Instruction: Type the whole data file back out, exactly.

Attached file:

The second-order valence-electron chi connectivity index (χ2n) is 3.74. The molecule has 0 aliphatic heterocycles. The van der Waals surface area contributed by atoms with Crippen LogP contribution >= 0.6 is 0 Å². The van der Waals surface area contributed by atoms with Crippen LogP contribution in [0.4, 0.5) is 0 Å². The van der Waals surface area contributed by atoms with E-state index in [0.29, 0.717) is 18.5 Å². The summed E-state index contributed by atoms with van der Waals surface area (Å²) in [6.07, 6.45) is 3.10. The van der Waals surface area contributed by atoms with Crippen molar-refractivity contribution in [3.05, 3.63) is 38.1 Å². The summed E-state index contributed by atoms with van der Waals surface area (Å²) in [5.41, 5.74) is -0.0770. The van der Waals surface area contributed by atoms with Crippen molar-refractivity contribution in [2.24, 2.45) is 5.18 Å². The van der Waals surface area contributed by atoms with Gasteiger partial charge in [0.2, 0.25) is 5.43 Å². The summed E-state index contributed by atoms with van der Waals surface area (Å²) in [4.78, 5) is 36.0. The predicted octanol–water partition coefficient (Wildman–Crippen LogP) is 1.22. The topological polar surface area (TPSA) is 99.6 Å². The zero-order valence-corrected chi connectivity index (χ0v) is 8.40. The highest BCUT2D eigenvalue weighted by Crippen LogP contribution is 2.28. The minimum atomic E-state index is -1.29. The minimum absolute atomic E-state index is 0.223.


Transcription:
The second-order valence-electron chi connectivity index (χ2n) is 3.74. The molecule has 0 aliphatic heterocycles. The van der Waals surface area contributed by atoms with Crippen LogP contribution >= 0.6 is 0 Å². The van der Waals surface area contributed by atoms with Crippen LogP contribution in [0.4, 0.5) is 0 Å². The van der Waals surface area contributed by atoms with E-state index in [0.29, 0.717) is 18.5 Å². The summed E-state index contributed by atoms with van der Waals surface area (Å²) in [6.07, 6.45) is 3.10. The van der Waals surface area contributed by atoms with Crippen molar-refractivity contribution in [3.05, 3.63) is 38.1 Å². The summed E-state index contributed by atoms with van der Waals surface area (Å²) in [5.41, 5.74) is -0.0770. The van der Waals surface area contributed by atoms with Crippen molar-refractivity contribution in [2.24, 2.45) is 5.18 Å². The van der Waals surface area contributed by atoms with Gasteiger partial charge in [0.2, 0.25) is 5.43 Å². The summed E-state index contributed by atoms with van der Waals surface area (Å²) in [4.78, 5) is 36.0. The predicted octanol–water partition coefficient (Wildman–Crippen LogP) is 1.22. The topological polar surface area (TPSA) is 99.6 Å². The zero-order valence-corrected chi connectivity index (χ0v) is 8.40. The highest BCUT2D eigenvalue weighted by Crippen LogP contribution is 2.28. The minimum atomic E-state index is -1.29. The minimum absolute atomic E-state index is 0.223.